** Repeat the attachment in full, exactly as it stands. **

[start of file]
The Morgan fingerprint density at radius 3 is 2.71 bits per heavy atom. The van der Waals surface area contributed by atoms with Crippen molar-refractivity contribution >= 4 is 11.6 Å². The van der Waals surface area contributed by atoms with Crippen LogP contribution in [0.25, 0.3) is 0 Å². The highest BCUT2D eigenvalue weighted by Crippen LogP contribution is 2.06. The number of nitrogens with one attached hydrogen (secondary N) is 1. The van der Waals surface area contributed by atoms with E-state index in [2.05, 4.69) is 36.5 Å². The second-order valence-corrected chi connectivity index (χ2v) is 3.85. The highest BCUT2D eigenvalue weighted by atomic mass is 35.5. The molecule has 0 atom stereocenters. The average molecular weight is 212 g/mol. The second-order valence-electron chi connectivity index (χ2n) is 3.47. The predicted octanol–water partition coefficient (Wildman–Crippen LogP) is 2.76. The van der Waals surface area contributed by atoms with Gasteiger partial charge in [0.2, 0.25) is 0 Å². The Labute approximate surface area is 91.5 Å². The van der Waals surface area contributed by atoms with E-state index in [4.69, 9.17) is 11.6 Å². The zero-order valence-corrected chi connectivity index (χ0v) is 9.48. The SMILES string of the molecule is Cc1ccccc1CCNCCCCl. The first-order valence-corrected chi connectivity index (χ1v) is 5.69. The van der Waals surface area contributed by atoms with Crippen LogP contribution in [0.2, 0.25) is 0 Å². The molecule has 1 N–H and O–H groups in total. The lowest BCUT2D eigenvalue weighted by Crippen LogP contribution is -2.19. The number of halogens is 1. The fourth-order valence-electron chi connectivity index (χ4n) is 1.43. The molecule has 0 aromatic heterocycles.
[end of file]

The Morgan fingerprint density at radius 3 is 2.71 bits per heavy atom. The van der Waals surface area contributed by atoms with Crippen molar-refractivity contribution >= 4 is 11.6 Å². The van der Waals surface area contributed by atoms with Crippen LogP contribution in [0.25, 0.3) is 0 Å². The highest BCUT2D eigenvalue weighted by Crippen LogP contribution is 2.06. The number of nitrogens with one attached hydrogen (secondary N) is 1. The van der Waals surface area contributed by atoms with E-state index in [2.05, 4.69) is 36.5 Å². The second-order valence-corrected chi connectivity index (χ2v) is 3.85. The highest BCUT2D eigenvalue weighted by atomic mass is 35.5. The molecule has 0 atom stereocenters. The average molecular weight is 212 g/mol. The second-order valence-electron chi connectivity index (χ2n) is 3.47. The predicted octanol–water partition coefficient (Wildman–Crippen LogP) is 2.76. The van der Waals surface area contributed by atoms with Gasteiger partial charge in [0.2, 0.25) is 0 Å². The Labute approximate surface area is 91.5 Å². The van der Waals surface area contributed by atoms with E-state index in [4.69, 9.17) is 11.6 Å². The zero-order valence-corrected chi connectivity index (χ0v) is 9.48. The SMILES string of the molecule is Cc1ccccc1CCNCCCCl. The first-order valence-corrected chi connectivity index (χ1v) is 5.69. The van der Waals surface area contributed by atoms with Crippen LogP contribution in [0.2, 0.25) is 0 Å². The molecule has 1 N–H and O–H groups in total. The lowest BCUT2D eigenvalue weighted by Crippen LogP contribution is -2.19. The number of halogens is 1. The fourth-order valence-electron chi connectivity index (χ4n) is 1.43. The molecule has 0 aromatic heterocycles.